What to expect during TherMatrx microwave treatment

A patient, after being advised that he would be an ideal candidate for TherMatrx transurethral microwave thermotherapy to relieve his symptoms of prostate enlargement is happy to avoid surgery and a lifetime of medication but then usually asks, “What is TherMatrx and what will I actually experience?” What follows are the answers to these questions.

The procedure is done in the office at any convenient time, morning or afternoon following the usual breakfast and/or lunch. All regular medications, including those for diabetes or high blood pressure are taken at the usual times. An antibiotic will also have been prescribed in advance of the procedure.

If the patient should happen to be on a blood thinning medication such as Coumadin, Plavix or aspirin, he will usually be asked, after consultation with the prescribing physician to discontinue the medication for a week before the procedure. If the patient’s doctor advises that it should not be stopped, the procedure can still be safely done without interrupting the anticoagulation.

At the office a small oral dose of Valium and Codeine is administered. When the medication has had a chance to take effect, the patient lies down on the examining table and a flexible soft rubber rectal thermometer is gently placed so the computer can get a continuous temperature reading.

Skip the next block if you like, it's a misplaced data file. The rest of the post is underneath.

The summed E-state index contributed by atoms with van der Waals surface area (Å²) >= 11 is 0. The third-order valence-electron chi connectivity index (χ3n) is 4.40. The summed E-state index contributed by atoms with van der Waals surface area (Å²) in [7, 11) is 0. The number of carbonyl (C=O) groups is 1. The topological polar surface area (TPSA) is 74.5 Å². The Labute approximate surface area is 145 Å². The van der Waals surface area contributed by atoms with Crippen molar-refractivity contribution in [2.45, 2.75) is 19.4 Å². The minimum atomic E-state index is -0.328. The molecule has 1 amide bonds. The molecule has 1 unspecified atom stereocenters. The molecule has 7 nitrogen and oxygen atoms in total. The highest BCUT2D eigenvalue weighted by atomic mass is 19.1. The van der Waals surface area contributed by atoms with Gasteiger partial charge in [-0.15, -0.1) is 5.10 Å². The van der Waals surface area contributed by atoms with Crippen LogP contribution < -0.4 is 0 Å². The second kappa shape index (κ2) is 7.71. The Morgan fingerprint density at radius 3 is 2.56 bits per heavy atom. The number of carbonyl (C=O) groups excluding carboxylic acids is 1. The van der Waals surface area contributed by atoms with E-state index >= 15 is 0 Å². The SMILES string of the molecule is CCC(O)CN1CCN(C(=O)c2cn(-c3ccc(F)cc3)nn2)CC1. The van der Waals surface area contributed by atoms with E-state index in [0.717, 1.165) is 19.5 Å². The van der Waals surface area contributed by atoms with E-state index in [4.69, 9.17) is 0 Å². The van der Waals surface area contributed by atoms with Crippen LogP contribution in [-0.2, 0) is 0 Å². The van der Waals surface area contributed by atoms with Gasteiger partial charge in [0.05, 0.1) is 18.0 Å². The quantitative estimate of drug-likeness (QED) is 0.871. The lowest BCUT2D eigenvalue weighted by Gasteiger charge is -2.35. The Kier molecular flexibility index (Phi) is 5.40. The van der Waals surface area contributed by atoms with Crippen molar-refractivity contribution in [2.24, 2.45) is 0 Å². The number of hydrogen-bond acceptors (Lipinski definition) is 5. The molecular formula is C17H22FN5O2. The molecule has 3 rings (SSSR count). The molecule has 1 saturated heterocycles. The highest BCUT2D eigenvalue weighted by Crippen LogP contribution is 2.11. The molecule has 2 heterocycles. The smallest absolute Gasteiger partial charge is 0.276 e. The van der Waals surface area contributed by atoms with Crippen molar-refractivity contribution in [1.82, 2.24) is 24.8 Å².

An antiseptic is used to cleanse the penis and Lidocaine sterile topical anesthetic jelly is gently placed into the urethra. The jelly anesthetizes the urethra on contact. Then the TherMatrx microwave applicator, a thin, soft, flexible silastic tube, is gently guided through the Lidocaine jelly into the bladder and retained in proper position.

Built into the end of the applicator is a microwave antenna, located and positioned exactly inside the prostate. The applicator also contains two thermometers for measuring the temperature inside the prostate during treatment. The energy is applied slowly, gradually increasing the temperature of the prostate’s interior from normal body temperature of 37ºC to a maximum of 50.5ºC. The computer maintains that temperature for 30 minutes and then shuts itself off stopping the microwaves.

The patient remains comfortable during the 30 minutes and is given water to drink if he feels thirsty. Any urine that comes to the bladder during this time immediately comes out through the applicator tube so there is no need to urinate during the procedure.

After the procedure the applicator is removed.

The patient gets off the table and is given instructions as to what to do for the next few hours. He is sent home without a Foley catheter and is able to urinate on his own in the vast majority of cases. Total time in the office is usually about two hours. How much better is this non-surgical office procedure than to undergo surgery in the hospital under anesthesia with all the risks and hazards that may be involved?

Have a Question? Call Dr. Okun at 718-241-6767

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